Loving this new version of Aurora HDR (for website link, check sidebar at my Tidbits Blog) – it really does add an extra HDR boost to an image without taking it over the top like some of the older HDR software can do. I feel like the image above (taken at the Castillo de San Marcos in St. Augustine, Florida) represents what this software does best – sharpens up the image for spectacular detail and color – and much of it occurs just on opening up the image in the program. Skylum states “Skylum’s Quantum HDR Engine harnesses the power of AI for a more streamlined editing experience than ever before. It reduces burned-out colors, loss of contrast, noise and unnatural lighting caused by halos and unstable deghosting.” As far as I can tell, this appears to be true. Aurora HDR 2019 seems to be very different from the Aurora HDR 2018 – the images appear to be brighter and more color visible in the new version. And very little post-processing was done to get the above result. This program can be used as a Photoshop or Lightroom plugin or as a stand-alone program. See below the original RAW file before LR and Aurora HDR 2019 changes were done.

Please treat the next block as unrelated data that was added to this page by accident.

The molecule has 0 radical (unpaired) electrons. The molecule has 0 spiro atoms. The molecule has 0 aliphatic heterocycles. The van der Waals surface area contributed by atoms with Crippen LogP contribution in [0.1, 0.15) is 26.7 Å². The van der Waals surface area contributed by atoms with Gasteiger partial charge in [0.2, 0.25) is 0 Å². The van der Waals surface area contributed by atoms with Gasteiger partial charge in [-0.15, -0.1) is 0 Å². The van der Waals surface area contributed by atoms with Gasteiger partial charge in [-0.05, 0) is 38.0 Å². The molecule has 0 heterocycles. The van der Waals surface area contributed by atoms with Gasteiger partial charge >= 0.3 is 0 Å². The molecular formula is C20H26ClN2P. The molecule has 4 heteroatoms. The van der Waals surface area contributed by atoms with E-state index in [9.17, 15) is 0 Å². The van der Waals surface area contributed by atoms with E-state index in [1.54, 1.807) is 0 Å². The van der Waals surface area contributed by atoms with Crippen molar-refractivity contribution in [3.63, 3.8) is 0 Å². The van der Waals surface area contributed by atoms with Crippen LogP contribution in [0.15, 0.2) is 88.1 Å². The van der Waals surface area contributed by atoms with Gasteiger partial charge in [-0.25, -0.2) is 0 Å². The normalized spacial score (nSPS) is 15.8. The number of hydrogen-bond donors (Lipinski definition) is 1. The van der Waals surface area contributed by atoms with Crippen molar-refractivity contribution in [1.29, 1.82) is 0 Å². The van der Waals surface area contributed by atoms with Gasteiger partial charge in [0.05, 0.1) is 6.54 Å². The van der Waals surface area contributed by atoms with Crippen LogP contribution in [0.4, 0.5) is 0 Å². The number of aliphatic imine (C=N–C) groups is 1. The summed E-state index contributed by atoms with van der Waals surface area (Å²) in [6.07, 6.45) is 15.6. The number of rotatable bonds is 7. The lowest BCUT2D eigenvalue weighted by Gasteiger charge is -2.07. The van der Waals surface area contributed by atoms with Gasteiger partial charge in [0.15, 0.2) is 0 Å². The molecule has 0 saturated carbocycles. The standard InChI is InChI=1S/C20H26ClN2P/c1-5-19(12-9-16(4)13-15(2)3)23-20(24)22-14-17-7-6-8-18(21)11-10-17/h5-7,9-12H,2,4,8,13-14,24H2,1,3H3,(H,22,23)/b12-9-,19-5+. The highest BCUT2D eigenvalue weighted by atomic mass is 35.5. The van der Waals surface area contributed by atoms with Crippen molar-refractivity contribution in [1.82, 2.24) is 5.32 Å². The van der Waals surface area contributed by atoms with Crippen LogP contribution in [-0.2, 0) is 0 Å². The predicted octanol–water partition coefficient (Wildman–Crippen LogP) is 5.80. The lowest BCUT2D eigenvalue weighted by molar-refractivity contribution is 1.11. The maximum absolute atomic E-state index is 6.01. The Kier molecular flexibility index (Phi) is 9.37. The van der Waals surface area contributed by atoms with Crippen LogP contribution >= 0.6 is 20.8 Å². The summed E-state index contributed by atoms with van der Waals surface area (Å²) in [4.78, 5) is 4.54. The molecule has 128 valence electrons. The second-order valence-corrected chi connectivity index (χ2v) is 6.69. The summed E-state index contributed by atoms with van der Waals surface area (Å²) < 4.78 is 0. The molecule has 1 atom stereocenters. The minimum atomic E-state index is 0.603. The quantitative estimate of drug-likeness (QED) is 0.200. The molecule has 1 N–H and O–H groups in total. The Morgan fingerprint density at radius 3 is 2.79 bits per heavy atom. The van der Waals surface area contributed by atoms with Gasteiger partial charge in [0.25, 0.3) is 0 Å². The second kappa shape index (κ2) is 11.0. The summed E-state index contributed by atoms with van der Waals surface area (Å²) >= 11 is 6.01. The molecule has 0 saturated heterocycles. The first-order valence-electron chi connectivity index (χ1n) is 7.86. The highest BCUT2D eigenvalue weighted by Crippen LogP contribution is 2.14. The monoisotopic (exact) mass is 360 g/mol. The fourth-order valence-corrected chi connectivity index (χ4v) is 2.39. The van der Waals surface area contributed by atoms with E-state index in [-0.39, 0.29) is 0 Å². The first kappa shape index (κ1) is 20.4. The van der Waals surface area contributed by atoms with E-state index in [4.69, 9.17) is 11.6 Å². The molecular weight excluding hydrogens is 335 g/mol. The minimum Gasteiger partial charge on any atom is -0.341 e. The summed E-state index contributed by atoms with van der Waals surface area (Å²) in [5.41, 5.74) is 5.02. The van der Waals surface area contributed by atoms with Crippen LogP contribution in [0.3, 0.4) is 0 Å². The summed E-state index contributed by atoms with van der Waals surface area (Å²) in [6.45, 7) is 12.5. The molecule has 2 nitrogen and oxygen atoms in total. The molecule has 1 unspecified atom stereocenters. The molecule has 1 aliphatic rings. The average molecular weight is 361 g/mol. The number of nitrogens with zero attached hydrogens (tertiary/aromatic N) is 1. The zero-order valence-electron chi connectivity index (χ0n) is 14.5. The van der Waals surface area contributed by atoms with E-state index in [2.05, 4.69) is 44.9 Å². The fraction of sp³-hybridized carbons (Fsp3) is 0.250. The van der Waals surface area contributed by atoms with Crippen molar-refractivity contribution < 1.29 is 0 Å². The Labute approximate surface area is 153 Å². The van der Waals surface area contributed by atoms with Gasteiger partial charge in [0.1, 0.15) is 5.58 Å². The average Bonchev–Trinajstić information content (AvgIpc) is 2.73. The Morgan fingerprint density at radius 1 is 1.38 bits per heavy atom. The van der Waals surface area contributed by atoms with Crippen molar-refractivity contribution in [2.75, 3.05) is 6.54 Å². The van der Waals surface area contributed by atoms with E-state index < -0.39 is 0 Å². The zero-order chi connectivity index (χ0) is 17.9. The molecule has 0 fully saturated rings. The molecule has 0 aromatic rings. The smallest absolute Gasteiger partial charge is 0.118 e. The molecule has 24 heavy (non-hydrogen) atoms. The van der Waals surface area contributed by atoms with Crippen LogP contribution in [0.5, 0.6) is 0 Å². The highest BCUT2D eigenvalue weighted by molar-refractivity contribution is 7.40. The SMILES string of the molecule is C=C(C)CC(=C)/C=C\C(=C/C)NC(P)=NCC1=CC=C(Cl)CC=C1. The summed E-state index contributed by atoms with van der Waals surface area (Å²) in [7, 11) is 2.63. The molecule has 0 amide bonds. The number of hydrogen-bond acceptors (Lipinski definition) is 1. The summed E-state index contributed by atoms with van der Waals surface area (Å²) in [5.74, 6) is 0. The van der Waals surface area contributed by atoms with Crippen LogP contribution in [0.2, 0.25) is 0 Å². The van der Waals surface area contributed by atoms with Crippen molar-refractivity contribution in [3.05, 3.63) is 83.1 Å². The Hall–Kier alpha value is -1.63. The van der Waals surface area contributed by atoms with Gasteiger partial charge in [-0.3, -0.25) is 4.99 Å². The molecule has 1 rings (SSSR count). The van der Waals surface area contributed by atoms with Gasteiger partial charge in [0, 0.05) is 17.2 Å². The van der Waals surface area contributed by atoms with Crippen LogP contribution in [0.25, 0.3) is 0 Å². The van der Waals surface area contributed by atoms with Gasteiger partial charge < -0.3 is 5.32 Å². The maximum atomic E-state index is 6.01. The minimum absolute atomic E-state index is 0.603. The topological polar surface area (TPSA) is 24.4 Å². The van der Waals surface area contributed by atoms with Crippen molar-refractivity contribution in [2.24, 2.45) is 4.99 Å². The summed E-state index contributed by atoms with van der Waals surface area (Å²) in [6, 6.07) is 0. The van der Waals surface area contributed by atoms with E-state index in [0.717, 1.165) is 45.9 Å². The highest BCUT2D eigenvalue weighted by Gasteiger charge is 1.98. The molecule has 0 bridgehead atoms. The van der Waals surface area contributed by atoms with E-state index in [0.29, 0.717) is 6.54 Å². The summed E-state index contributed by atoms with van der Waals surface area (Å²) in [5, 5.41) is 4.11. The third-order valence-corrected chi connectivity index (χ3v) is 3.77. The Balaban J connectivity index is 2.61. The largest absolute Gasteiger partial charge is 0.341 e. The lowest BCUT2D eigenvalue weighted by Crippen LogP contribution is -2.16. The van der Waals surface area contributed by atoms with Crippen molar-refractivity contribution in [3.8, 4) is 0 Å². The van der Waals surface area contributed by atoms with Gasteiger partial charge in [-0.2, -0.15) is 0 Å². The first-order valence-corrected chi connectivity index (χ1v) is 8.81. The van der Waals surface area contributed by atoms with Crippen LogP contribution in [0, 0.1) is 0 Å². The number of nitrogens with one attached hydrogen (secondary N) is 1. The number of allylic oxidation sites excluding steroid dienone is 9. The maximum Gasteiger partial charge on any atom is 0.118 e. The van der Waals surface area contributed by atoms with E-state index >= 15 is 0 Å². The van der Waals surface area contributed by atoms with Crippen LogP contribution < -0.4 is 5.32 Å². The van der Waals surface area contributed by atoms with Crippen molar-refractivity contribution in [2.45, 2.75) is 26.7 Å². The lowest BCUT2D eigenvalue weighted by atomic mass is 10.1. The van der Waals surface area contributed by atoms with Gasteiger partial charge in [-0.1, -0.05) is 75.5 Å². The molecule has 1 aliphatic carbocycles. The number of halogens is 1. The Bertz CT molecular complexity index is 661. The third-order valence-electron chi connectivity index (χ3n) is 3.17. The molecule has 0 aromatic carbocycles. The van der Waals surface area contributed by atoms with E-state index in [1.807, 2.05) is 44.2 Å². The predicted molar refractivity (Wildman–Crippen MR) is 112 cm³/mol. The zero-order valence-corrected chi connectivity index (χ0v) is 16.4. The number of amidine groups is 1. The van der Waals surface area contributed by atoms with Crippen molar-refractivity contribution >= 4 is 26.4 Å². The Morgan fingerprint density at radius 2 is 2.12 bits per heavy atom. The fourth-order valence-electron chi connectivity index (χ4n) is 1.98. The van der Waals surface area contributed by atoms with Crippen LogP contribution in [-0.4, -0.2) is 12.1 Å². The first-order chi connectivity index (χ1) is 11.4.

In Lightroom some Basic Panel and HSL Panel Luminance and Saturation changes were done. Then in Photoshop, duplicated the Background layer and opened Aurora HDR 2019 as a PS plugin. I am not one to use presets (now called Aurora HDR Looks) a lot, but Aurora HDR 2019 comes with a new Collection (previously called Categories) named Randy Van Duinen Looks and the Night Tungsten Mix Look was selected – totally opened up a rather dark image. Check out all the looks in his Collection – they seem to be really nice. (I also noticed that most of the original presets from 2018 have been replaced with newer versions – I believe this is due to a realignment of several of the panels, especially the HDR Basic Panel.)